Japanese investigators found that those who were administered mycophenolate mofetil along with a calcineurin inhibitor developed a much higher rate of infection: 12% in cord blood and 6% in other transplants.
Chinese investigators found a high prevalence of HHV-6 and Epstein Barr virus in the brain tissues of children with Rasmussen’s encephalitis but in none of the controls. There was a significant association between viral presence and brain atrophy, raising a strong suspicion for the involvement of both viruses.
NINDS investigators found that children with febrile seizures have elevated inflammatory cytokines compared to healthy controls and children with fever. One of those cytokines, Il-1β, correlated with HHV-6 saliva viral load.
Investigators in Spain and Italy attempted to reduce the rate of acute GVHD in pediatric transplant patients by infusing manipulated stem cells. Not only was there no reduction in expected acute GVHD, the patients experienced an unusually high rate of HHV-6 disease.
Although depleting naïve T cells has been successful in preventing acute graft vs host disease in several studies, investigators from Spain reported an unexpectedly high incidence of HHV-6 encephalitis in a cohort of haploidentical transplant patients.
Many institutions are now using a new multiplex qualitative assay to get rapid diagnosis in encephalitis cases in the clinic. Unfortunately, this system cannot identify cases of inherited chromosomal integration, which creates confusion.
A Japanese trial of foscarnet prophylaxis in cord blood transplant patients was successful in reducing severity and mortality as well as suppressing high viral loads, but it failed to prevent encephalitis. The authors note that the blood brain barrier must be inflamed to allow effective penetration of the drug into the central nervous system and speculate that the prophylaxis may have protected the meninges.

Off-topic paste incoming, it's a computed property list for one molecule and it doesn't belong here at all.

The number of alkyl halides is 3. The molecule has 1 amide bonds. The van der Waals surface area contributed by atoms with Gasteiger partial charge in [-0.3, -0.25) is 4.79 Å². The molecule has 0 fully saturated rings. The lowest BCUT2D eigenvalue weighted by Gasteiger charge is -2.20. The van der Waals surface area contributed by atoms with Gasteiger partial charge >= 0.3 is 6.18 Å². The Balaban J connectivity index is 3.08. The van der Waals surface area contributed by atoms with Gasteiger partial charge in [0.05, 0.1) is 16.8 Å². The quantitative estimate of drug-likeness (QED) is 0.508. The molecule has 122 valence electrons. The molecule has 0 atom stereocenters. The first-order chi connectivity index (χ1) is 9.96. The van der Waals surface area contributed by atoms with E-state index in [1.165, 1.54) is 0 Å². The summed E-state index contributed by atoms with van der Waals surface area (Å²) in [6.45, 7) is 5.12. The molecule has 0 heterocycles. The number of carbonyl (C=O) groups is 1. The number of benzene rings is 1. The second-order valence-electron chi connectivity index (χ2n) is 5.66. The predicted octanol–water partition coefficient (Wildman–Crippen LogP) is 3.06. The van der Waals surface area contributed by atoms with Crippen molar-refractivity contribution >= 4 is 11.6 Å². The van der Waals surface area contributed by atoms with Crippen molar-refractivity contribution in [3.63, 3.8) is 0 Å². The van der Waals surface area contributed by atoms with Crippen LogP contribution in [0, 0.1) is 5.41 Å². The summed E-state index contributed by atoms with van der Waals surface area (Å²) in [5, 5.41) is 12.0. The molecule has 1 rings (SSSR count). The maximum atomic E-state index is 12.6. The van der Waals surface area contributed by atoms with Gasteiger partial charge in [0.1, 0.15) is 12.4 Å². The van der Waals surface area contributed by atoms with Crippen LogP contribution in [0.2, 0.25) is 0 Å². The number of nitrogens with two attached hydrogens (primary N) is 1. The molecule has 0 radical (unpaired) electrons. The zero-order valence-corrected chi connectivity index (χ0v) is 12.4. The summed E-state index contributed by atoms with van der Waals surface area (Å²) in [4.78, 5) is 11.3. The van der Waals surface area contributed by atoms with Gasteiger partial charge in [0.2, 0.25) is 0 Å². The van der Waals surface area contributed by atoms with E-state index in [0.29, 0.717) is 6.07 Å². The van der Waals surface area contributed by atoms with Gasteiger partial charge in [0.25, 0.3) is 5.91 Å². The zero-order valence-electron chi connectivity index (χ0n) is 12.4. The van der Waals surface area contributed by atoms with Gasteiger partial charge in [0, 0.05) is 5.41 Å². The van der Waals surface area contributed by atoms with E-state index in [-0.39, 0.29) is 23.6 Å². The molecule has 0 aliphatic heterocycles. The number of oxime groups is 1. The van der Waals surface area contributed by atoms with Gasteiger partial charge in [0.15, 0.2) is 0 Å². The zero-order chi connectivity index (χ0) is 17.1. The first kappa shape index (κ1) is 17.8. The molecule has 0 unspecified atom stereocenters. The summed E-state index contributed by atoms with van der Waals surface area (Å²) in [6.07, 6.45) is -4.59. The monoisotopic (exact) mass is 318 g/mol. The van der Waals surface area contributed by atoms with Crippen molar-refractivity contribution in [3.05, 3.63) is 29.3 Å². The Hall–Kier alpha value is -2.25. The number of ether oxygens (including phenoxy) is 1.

The autopsy of an infant with HHV-6B encephalitis showed a 4-5 fold increase in the viral load of the hippocampus compared to other parts of the brain. Neurons, oligodendrocytes and vascular endothelial cells were infected, but not astrocytes or microglia.
Investigators in Japan studied 145 patients who developed HHV-6 encephalitis. At 100 days after transplantation, the overall survival rate was just 58.3%, compared with 80.5% for patients who did not develop encephalitis. High-dose antiviral therapy was shown to mitigate high mortality rates in these patients.
A young woman on rituximab and two other immunomodulatory agents for the treatment of dermatomyositis developed encephalitis with severe anterograde amnesia. As the use of biologic treatments for refractory autoimmune disease has been increasing, physicians are advised to consider HHV-6 and offer prompt antiviral therapy to limit irreversible morbidity.
Latvian researchers studied autopsy material from the olfactory bulb in patients with HHV-6 encephalopathy vs. controls and reported surprising differences.
A new point-of-care assay from bioMérieux can simultaneously and rapidly detect 14 pathogens typically found in encephalitis. The machine is designed to be at the clinic or in the emergency room and can be operated by unskilled technicians. In a study of 1,560 immunocompetent patient samples, a total of 1.35% were positive for HHV-6, or about twice the expected rate of 0.8% found with the inherited chromosomally integrated HHV-6.
A fifth case of limbic encephalitis associated with GAD antibodies and HHV-6 infection has been reported, this time in an immunocompetent woman with chromosomally integrated HHV-6, epilepsy, and psychosis. The patient’s condition improved (with a drop in GAD antibody titers and stabilization of psychotic symptoms) in response to three weeks of antiviral therapy but relapsed when antiviral therapy was withdrawn.
Autopsy brain samples from 51 controls and 57 patients who died with encephalopathy of unknown origin were tested for HHV-6 & HHV-7 using immunohistochemistry, nested and real time PCR.
A prospective study authored by Joshua Hill and Danielle Zerr determined that higher than average HHV-6B DNA levels increased the odds of developing delirium after cord blood transplantation (CBT) by almost three fold. Patients with DNA loads in the top quartile had a 4.5 fold increase in delirium.
- Page 1 of 2